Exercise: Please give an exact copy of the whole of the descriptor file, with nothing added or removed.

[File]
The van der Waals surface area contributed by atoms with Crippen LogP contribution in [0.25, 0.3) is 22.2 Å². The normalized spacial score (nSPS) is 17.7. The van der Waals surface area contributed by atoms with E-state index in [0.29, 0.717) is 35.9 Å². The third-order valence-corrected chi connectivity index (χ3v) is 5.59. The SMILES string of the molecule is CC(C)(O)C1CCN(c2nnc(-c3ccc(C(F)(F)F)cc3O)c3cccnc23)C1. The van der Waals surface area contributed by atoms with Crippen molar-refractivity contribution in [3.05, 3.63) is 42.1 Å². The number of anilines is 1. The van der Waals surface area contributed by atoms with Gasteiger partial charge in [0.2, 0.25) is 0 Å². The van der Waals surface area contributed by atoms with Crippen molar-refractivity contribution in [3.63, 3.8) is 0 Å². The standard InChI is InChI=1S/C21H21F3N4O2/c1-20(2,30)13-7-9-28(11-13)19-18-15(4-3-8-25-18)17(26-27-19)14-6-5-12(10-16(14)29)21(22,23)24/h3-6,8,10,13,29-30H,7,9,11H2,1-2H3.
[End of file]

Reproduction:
The van der Waals surface area contributed by atoms with Crippen LogP contribution in [0.25, 0.3) is 22.2 Å². The normalized spacial score (nSPS) is 17.7. The van der Waals surface area contributed by atoms with E-state index in [0.29, 0.717) is 35.9 Å². The third-order valence-corrected chi connectivity index (χ3v) is 5.59. The SMILES string of the molecule is CC(C)(O)C1CCN(c2nnc(-c3ccc(C(F)(F)F)cc3O)c3cccnc23)C1. The van der Waals surface area contributed by atoms with Crippen molar-refractivity contribution in [3.05, 3.63) is 42.1 Å². The number of anilines is 1. The van der Waals surface area contributed by atoms with Gasteiger partial charge in [0.2, 0.25) is 0 Å². The van der Waals surface area contributed by atoms with Crippen molar-refractivity contribution in [3.63, 3.8) is 0 Å². The standard InChI is InChI=1S/C21H21F3N4O2/c1-20(2,30)13-7-9-28(11-13)19-18-15(4-3-8-25-18)17(26-27-19)14-6-5-12(10-16(14)29)21(22,23)24/h3-6,8,10,13,29-30H,7,9,11H2,1-2H3.